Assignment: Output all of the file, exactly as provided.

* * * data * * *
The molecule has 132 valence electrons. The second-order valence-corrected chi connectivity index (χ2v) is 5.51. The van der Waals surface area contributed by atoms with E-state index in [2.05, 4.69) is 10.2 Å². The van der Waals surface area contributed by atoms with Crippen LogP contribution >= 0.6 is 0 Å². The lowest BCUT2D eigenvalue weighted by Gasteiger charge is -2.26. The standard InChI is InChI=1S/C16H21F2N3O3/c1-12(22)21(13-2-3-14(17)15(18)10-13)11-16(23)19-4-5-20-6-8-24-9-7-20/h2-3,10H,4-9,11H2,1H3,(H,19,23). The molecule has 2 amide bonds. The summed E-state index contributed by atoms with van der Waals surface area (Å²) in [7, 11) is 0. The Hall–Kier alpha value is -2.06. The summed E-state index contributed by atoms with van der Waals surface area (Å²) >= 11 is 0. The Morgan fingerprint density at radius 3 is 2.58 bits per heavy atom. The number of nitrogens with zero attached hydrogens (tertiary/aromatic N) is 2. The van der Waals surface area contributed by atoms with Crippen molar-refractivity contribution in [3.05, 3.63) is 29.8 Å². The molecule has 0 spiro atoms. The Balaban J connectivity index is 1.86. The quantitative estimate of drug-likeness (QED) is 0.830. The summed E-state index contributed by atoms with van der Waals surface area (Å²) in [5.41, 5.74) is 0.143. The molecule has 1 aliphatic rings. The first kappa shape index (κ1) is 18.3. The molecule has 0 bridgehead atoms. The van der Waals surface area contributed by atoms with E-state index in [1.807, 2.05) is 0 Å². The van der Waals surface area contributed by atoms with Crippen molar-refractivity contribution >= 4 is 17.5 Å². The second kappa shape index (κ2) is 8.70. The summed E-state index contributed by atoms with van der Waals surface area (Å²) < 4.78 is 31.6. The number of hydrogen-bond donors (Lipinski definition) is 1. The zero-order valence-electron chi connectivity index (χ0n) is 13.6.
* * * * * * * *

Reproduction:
The molecule has 132 valence electrons. The second-order valence-corrected chi connectivity index (χ2v) is 5.51. The van der Waals surface area contributed by atoms with E-state index in [2.05, 4.69) is 10.2 Å². The van der Waals surface area contributed by atoms with Crippen LogP contribution >= 0.6 is 0 Å². The lowest BCUT2D eigenvalue weighted by Gasteiger charge is -2.26. The standard InChI is InChI=1S/C16H21F2N3O3/c1-12(22)21(13-2-3-14(17)15(18)10-13)11-16(23)19-4-5-20-6-8-24-9-7-20/h2-3,10H,4-9,11H2,1H3,(H,19,23). The molecule has 2 amide bonds. The summed E-state index contributed by atoms with van der Waals surface area (Å²) in [7, 11) is 0. The Hall–Kier alpha value is -2.06. The summed E-state index contributed by atoms with van der Waals surface area (Å²) >= 11 is 0. The Morgan fingerprint density at radius 3 is 2.58 bits per heavy atom. The number of nitrogens with zero attached hydrogens (tertiary/aromatic N) is 2. The van der Waals surface area contributed by atoms with Crippen molar-refractivity contribution in [3.05, 3.63) is 29.8 Å². The molecule has 0 spiro atoms. The Balaban J connectivity index is 1.86. The quantitative estimate of drug-likeness (QED) is 0.830. The summed E-state index contributed by atoms with van der Waals surface area (Å²) in [5.41, 5.74) is 0.143. The molecule has 1 aliphatic rings. The first kappa shape index (κ1) is 18.3. The molecule has 0 bridgehead atoms. The van der Waals surface area contributed by atoms with E-state index in [1.807, 2.05) is 0 Å². The van der Waals surface area contributed by atoms with Crippen molar-refractivity contribution >= 4 is 17.5 Å². The second kappa shape index (κ2) is 8.70. The summed E-state index contributed by atoms with van der Waals surface area (Å²) < 4.78 is 31.6. The number of hydrogen-bond donors (Lipinski definition) is 1. The zero-order valence-electron chi connectivity index (χ0n) is 13.6.